Asian stocks lower as US North Korea nuclear tensions rise

By , on August 9, 2017


Asian stock markets slid Wednesday after President Donald Trump and North Korea traded threats over the North's nuclear program and Wall Street declined overnight. (Photo by Allan Ajifo [CC BY 2.0)
Asian stock markets slid Wednesday after President Donald Trump and North Korea traded threats over the North’s nuclear program and Wall Street declined overnight. (Photo by Allan Ajifo [CC BY 2.0)
BEIJING— Asian stock markets slid Wednesday after President Donald Trump and North Korea traded threats over the North’s nuclear program and Wall Street declined overnight.

KEEPING SCORE: Tokyo’s Nikkei 225 tumbled 1.3 per cent to 19,740.12 and Seoul’s Kospi fell 0.8 per cent to 2,375.88. The Shanghai Composite Index lost 0.2 per cent to 3,275.01 and Hong Kong’s Hang Seng was off 0.8 per cent at 27,629.68. India’s Sensex shed 0.2 per cent to 31,951.28 and benchmarks in Taiwan, New Zealand and Thailand also declined. Sydney’s S&P-ASX 200 gained 0.5 per cent to 5,773.70 while Manila and Jakarta also rose.

KOREA JITTERS: North Korea and the United States traded escalating threats, heightening fears that a miscalculation might spark conflict. Trump warned that the North would be met “with fire and fury.” Pyongyang said it was examining plans for attacking Guam, a U.S. territory in the Pacific with a military base. The comments follow reports that the North has mastered a technology needed to strike the United States with a nuclear missile.

WALL STREET: Losses in health care and consumer-focused companies pulled U.S. stocks lower, snapping a 10-day winning streak for the Dow Jones industrial average. Energy stocks fell along with crude prices as investors kept an eye on the latest company earnings and geopolitical news. The market slide accelerated slightly in the last half-hour of trading as Trump denounced North Korea’s nuclear program. The Standard & Poor’s 500 index fell 0.2 per cent, to 2,474.92. The Dow slid 0.2 per cent to 22,085.34. Both were coming off record highs. The Nasdaq composite lost 0.2 per cent, to 6,370.46.

U.S. ECONOMY: Employers posted a record number of open jobs in June while a survey of small businesses showed optimism improving. Job openings jumped 8 per cent to 6.2 million, the Labor Department said Tuesday. The number of people quitting their jobs also dropped. The data suggest employers have plenty of jobs to fill but are struggling to find workers. The NFIB small business optimism index rose to 105.2 in July from 103.6 in June. That “looks high enough to be consistent with a 5 per cent-plus pace for real GDP growth,” said Jim O’Sullivan of High Frequency Economics in a report.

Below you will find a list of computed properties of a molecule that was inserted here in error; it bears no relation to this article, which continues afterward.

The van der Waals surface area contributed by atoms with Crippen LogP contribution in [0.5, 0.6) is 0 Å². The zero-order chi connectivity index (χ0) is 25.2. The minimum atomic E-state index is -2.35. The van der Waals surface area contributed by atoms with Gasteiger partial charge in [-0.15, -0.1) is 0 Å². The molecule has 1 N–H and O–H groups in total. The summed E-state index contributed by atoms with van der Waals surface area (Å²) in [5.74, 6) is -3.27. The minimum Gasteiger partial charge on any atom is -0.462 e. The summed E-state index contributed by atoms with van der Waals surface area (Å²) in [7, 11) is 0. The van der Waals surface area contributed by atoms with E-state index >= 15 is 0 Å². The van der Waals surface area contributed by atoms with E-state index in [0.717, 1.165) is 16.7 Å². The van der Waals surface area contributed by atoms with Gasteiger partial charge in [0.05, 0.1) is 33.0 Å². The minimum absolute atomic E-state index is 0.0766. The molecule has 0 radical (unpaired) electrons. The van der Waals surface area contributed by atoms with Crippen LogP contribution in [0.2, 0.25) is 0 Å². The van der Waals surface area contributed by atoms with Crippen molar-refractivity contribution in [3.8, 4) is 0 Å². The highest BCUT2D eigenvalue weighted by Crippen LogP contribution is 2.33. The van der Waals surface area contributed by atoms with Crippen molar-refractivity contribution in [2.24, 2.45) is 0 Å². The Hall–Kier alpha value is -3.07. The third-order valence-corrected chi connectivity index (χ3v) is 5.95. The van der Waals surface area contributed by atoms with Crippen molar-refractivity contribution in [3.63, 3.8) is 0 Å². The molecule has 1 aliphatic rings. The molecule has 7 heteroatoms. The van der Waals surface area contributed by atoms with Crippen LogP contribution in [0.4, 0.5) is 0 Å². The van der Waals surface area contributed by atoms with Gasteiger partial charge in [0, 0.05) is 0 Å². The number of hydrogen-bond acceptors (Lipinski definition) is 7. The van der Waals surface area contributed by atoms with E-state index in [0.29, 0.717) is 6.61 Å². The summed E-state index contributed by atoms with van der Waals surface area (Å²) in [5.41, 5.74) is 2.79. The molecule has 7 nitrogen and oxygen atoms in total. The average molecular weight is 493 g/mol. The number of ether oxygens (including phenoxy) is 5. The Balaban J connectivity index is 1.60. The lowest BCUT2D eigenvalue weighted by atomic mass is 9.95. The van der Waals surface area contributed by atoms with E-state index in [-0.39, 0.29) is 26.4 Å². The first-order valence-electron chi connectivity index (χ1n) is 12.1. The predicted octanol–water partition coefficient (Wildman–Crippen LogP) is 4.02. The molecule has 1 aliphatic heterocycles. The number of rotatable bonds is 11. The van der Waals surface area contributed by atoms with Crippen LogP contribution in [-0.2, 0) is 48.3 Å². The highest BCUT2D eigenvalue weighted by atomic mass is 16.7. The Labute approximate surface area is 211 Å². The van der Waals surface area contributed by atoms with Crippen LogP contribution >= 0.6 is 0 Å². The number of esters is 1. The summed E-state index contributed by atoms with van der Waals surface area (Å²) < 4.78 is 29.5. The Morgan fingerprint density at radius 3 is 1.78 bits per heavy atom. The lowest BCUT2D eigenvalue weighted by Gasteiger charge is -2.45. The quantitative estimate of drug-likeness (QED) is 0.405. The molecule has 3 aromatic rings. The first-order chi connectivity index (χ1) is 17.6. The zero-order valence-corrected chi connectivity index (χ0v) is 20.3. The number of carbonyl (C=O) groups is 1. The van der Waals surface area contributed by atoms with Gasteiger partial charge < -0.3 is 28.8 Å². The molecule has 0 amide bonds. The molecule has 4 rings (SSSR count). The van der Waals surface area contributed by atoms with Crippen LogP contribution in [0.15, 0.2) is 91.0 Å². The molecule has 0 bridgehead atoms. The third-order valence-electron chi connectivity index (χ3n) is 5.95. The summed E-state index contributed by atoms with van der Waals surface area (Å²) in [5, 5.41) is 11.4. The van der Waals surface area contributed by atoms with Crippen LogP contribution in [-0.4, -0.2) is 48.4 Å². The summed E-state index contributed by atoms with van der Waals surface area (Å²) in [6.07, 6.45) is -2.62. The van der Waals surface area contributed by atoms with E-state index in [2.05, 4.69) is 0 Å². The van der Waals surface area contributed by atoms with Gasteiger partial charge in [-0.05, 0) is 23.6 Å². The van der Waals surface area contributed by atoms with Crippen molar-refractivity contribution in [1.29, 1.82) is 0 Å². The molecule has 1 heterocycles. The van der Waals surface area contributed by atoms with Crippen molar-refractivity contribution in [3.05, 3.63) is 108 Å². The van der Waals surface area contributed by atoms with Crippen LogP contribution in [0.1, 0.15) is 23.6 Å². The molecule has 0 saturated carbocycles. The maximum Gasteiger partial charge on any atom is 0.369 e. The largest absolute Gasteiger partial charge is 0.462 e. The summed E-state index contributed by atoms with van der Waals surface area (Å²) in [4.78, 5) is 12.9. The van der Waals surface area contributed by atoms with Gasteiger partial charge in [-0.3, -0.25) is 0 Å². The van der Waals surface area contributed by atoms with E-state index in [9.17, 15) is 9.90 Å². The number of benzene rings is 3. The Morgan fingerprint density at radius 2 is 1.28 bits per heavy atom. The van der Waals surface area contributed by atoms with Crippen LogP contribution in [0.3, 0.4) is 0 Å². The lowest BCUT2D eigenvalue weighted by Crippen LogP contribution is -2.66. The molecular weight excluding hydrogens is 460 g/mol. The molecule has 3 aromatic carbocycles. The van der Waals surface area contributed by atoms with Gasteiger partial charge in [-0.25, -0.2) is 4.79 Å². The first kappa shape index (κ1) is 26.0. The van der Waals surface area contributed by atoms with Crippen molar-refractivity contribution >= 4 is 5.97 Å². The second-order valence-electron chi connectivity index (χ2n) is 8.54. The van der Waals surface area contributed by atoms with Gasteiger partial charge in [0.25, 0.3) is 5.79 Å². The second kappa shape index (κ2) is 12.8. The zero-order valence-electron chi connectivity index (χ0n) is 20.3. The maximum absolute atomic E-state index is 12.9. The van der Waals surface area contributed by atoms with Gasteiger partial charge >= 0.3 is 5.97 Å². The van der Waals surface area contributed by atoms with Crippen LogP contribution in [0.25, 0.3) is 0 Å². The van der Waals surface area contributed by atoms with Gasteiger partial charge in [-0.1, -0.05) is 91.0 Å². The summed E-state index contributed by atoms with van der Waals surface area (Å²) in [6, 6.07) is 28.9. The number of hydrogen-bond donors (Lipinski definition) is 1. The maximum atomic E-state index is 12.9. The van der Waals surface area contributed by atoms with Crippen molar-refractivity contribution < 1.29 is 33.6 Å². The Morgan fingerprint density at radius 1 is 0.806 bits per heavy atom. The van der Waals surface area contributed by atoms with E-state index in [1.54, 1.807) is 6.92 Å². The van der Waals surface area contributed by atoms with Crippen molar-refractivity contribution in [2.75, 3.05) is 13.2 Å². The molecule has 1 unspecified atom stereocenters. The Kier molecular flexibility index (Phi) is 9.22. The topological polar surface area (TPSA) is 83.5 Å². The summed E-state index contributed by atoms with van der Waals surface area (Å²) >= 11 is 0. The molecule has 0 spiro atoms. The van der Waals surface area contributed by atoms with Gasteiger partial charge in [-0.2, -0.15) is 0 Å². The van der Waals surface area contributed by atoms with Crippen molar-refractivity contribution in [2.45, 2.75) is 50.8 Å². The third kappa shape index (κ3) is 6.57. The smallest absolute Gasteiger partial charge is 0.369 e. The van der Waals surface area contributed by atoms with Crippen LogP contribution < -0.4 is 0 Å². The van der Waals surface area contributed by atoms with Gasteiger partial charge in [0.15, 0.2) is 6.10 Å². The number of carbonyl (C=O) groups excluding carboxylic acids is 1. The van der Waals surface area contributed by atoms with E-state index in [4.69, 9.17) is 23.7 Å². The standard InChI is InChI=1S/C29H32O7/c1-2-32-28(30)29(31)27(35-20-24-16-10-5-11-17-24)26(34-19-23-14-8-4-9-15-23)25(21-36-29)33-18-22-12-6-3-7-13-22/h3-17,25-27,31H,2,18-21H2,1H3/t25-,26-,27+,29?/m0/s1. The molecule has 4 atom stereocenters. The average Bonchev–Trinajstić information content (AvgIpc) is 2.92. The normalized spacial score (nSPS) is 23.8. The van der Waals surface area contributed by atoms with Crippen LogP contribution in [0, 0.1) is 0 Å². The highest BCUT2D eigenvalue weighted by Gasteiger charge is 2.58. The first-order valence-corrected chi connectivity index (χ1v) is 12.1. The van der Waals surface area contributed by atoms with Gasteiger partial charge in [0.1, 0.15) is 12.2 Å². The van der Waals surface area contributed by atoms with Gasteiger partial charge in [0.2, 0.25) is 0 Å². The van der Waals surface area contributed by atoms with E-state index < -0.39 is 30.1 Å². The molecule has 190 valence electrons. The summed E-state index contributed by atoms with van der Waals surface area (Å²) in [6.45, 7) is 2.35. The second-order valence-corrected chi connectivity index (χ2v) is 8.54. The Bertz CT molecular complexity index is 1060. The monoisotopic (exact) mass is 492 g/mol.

FED WATCH: Investors looked ahead to an appearance Thursday by Bill Dudley, president of the U.S. Federal Reserve Bank of New York, for signs of the Fed’s outlook on the economy. They are looking for confirmation that the Fed is sticking with plans for a possible December interest rate hike.

ANALYST’S TAKE: The U.S. jobs figure “was through the roof” and the NFIB survey “painted a much better picture for the U.S. economy than most believed,” Stephen Innes of OANDA said in a report. Against that backdrop, Dudley might provide an upbeat outlook and confirm that the Fed is on track for a rate hike, said Innes. Still, he said, “the Washington, D.C., bedlam and North Korea’s saber-rattling is muddying the broader landscape.”

CURRENCY: The dollar declined to 109.93 yen from Tuesday’s 110.34. The euro edged down to $1.1726 from $1.1751.

ENERGY: Benchmark U.S. crude lost 15 cents to $49.02 per barrel in electronic trading on the New York Mercantile Exchange. The contract shed 22 cents on Tuesday to close at $49.17. Brent crude, used to price international oils, gave up 22 cents to $51.92 in London. It declined 23 cents on Tuesday to $52.14.